Needless to say, I will not make any commitments above my pay grade or outside my remit, but my hon. Friend has been a doughty campaigner and as a result of that campaign will know that I have taken a series of measures along the lines that he has proposed, in my Department and elsewhere, to ensure that we can meet the objectives that he sets out. I am a Blue Collar Conservative by origin, by inclination and, as you can see, Mr Speaker, by sartorial choice.

Order. May I remind the House that there is much interest in topical questions, which I am keen to accommodate? Brief questions and brief answers would assist.

T6. Cockenzie coal-fired power station, in my neighbouring county, will close very shortly. That will be followed by a spate of closures of coal-fired power stations. What discussions is the Minister having about the gap that that will leave and the skills that will be lost in that important industry, and indeed in what we still have of the coal industry? (126068)

The hon. Gentleman is right that one challenge that the Government and the country face is ensuring that we get sufficient capacity, taking account of closures. It is true that our generating stock is ageing, and there are of course issues to do with the gradual end of coal and an ageing nuclear stock, so capacity is critical. Part of our reforms in the Energy Bill will be to do exactly what he asks and create sufficient incentive for investment to meet that capacity challenge.

The Rugby Advertiser reports that a local pensioner has been scammed into paying £99 for a device that was claimed to save energy but that, according to Warwickshire trading standards, is dangerous and will not save any money. Will the Minister join me in condemning companies that take advantage in that way of consumers who are concerned about their energy costs?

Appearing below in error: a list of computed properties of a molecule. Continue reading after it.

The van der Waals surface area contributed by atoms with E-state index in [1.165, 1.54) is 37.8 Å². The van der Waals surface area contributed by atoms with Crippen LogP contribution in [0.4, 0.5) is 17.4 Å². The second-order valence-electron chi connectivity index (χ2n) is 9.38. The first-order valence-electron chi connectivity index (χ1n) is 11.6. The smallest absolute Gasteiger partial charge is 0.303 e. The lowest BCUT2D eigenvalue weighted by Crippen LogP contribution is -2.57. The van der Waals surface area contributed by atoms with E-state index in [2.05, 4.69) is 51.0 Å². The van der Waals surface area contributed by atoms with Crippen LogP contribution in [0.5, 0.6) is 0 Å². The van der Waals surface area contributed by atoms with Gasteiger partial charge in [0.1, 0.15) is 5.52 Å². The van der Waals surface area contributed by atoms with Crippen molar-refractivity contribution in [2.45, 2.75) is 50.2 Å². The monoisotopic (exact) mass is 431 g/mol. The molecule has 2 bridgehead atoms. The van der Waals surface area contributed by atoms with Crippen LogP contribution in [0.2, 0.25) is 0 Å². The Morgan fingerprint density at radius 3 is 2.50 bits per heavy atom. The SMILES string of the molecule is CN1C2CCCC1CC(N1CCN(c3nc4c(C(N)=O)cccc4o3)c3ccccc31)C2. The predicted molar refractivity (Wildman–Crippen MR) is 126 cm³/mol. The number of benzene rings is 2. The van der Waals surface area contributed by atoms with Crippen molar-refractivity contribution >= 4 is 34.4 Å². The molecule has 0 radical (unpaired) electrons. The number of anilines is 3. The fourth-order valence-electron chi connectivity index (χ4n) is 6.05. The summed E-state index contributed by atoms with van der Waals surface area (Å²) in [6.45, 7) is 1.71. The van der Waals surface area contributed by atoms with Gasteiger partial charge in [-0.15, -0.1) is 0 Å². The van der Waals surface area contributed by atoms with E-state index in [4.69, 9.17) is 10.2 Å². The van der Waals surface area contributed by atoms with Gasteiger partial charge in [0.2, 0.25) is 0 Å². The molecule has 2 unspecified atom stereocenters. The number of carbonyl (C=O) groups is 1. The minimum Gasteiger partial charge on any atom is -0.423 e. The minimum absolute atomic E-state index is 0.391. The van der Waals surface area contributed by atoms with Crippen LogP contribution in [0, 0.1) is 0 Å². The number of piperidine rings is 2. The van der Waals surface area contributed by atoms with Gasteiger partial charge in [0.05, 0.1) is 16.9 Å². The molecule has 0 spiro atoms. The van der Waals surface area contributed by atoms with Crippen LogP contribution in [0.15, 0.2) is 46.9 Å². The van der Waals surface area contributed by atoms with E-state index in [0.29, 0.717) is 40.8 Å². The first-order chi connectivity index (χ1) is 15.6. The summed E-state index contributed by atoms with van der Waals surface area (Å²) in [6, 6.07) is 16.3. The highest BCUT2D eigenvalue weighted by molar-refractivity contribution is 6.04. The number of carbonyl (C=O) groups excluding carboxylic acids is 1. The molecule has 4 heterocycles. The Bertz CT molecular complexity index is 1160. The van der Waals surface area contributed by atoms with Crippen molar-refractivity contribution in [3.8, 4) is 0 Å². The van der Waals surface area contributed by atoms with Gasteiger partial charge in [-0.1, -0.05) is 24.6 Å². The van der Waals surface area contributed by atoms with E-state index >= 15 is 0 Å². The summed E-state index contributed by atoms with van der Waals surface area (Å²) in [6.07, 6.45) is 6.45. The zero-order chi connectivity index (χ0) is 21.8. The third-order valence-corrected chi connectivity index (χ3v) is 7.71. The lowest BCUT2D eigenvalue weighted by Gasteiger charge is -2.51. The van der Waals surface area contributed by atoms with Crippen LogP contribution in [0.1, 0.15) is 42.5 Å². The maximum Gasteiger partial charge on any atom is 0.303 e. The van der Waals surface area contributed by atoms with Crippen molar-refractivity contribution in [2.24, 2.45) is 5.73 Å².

Absolutely. I was appalled to read of the case raised by my hon. Friend, who is a great champion of his constituents. Trading standards exists to help such victims, and I am pleased to hear that Warwickshire trading standards is investigating the case. I would be grateful if my hon. Friend kept me informed of progress, as we take the matter very seriously indeed.

T7. If the new nuclear power station at Hinkley Point goes ahead, the people of Bridgwater will face 700 extra lorry movements a day and other massive strain on their infrastructure. Will the Minister ensure that they get long-term community benefit in return? (126069)

I am looking closely at the community benefits from new capacity, including new nuclear. The right hon. Gentleman is right that part of getting things right in the long term is to examine the effects on communities, which I have spoken about before in the House. We are doing so, and I will respond to him about the particular circumstances that he raises.

Energy demand management must be based on reducing demand in the home. Will Ministers assure the House that they are working closely with colleagues in the Department for Communities and Local Government to ensure that building standards reflect the need to improve the performance of our homes?